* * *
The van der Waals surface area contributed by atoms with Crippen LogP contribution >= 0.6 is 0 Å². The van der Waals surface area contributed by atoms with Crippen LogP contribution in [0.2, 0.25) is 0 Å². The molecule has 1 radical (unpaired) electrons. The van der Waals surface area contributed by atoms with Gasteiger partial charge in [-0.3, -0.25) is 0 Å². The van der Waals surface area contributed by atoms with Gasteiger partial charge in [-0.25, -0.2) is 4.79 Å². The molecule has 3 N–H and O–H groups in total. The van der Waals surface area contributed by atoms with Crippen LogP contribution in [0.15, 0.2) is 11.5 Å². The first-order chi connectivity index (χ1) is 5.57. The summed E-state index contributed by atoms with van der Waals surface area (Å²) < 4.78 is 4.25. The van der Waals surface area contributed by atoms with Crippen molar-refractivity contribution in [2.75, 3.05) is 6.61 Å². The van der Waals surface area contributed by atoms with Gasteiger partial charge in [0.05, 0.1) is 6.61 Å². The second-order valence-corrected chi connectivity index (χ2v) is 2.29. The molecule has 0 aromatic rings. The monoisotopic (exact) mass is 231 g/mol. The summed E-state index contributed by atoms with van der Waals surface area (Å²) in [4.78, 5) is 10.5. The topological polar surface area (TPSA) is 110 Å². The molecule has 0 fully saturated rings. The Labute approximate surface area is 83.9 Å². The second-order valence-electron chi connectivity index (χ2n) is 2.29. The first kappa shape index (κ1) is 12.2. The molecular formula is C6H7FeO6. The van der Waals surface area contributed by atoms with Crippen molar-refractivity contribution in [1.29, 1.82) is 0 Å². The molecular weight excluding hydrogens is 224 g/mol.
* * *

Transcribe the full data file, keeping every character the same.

The van der Waals surface area contributed by atoms with Crippen LogP contribution >= 0.6 is 0 Å². The van der Waals surface area contributed by atoms with Crippen LogP contribution in [0.2, 0.25) is 0 Å². The molecule has 1 radical (unpaired) electrons. The van der Waals surface area contributed by atoms with Gasteiger partial charge in [-0.3, -0.25) is 0 Å². The van der Waals surface area contributed by atoms with Gasteiger partial charge in [-0.25, -0.2) is 4.79 Å². The molecule has 3 N–H and O–H groups in total. The van der Waals surface area contributed by atoms with Crippen LogP contribution in [0.15, 0.2) is 11.5 Å². The first-order chi connectivity index (χ1) is 5.57. The summed E-state index contributed by atoms with van der Waals surface area (Å²) < 4.78 is 4.25. The van der Waals surface area contributed by atoms with Crippen molar-refractivity contribution in [2.75, 3.05) is 6.61 Å². The van der Waals surface area contributed by atoms with Gasteiger partial charge in [0.05, 0.1) is 6.61 Å². The second-order valence-corrected chi connectivity index (χ2v) is 2.29. The molecule has 0 aromatic rings. The monoisotopic (exact) mass is 231 g/mol. The summed E-state index contributed by atoms with van der Waals surface area (Å²) in [4.78, 5) is 10.5. The topological polar surface area (TPSA) is 110 Å². The molecule has 0 fully saturated rings. The Labute approximate surface area is 83.9 Å². The second-order valence-electron chi connectivity index (χ2n) is 2.29. The first kappa shape index (κ1) is 12.2. The molecular formula is C6H7FeO6. The van der Waals surface area contributed by atoms with Crippen molar-refractivity contribution in [1.29, 1.82) is 0 Å². The molecular weight excluding hydrogens is 224 g/mol.